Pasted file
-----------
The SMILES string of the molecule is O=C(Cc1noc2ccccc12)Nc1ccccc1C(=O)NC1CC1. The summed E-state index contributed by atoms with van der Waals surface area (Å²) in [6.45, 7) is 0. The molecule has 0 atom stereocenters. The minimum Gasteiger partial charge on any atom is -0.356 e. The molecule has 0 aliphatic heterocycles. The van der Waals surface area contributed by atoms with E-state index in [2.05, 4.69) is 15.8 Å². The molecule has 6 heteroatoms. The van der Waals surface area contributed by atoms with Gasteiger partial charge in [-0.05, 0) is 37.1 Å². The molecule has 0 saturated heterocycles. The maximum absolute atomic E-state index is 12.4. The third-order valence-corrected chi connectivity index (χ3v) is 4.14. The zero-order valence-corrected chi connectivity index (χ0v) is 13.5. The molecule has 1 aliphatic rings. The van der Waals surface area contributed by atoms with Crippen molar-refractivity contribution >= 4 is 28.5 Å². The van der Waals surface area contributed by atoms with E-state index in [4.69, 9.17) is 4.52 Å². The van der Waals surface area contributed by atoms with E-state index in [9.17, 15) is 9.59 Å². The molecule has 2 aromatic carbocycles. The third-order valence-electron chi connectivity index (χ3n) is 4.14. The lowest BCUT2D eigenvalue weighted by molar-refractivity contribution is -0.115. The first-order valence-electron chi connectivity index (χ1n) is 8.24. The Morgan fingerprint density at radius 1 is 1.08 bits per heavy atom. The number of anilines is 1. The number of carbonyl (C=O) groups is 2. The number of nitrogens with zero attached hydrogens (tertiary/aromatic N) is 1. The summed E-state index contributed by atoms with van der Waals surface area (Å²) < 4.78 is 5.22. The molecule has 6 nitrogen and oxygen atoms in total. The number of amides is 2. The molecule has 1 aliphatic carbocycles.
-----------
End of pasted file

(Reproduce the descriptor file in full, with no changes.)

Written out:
The SMILES string of the molecule is O=C(Cc1noc2ccccc12)Nc1ccccc1C(=O)NC1CC1. The summed E-state index contributed by atoms with van der Waals surface area (Å²) in [6.45, 7) is 0. The molecule has 0 atom stereocenters. The minimum Gasteiger partial charge on any atom is -0.356 e. The molecule has 0 aliphatic heterocycles. The van der Waals surface area contributed by atoms with E-state index in [2.05, 4.69) is 15.8 Å². The molecule has 6 heteroatoms. The van der Waals surface area contributed by atoms with Gasteiger partial charge in [-0.05, 0) is 37.1 Å². The molecule has 0 saturated heterocycles. The maximum absolute atomic E-state index is 12.4. The third-order valence-corrected chi connectivity index (χ3v) is 4.14. The zero-order valence-corrected chi connectivity index (χ0v) is 13.5. The molecule has 1 aliphatic rings. The van der Waals surface area contributed by atoms with Crippen molar-refractivity contribution >= 4 is 28.5 Å². The van der Waals surface area contributed by atoms with E-state index in [4.69, 9.17) is 4.52 Å². The van der Waals surface area contributed by atoms with E-state index in [9.17, 15) is 9.59 Å². The molecule has 2 aromatic carbocycles. The third-order valence-electron chi connectivity index (χ3n) is 4.14. The lowest BCUT2D eigenvalue weighted by molar-refractivity contribution is -0.115. The first-order valence-electron chi connectivity index (χ1n) is 8.24. The Morgan fingerprint density at radius 1 is 1.08 bits per heavy atom. The number of anilines is 1. The number of carbonyl (C=O) groups is 2. The number of nitrogens with zero attached hydrogens (tertiary/aromatic N) is 1. The summed E-state index contributed by atoms with van der Waals surface area (Å²) < 4.78 is 5.22. The molecule has 6 nitrogen and oxygen atoms in total. The number of amides is 2. The molecule has 1 aliphatic carbocycles.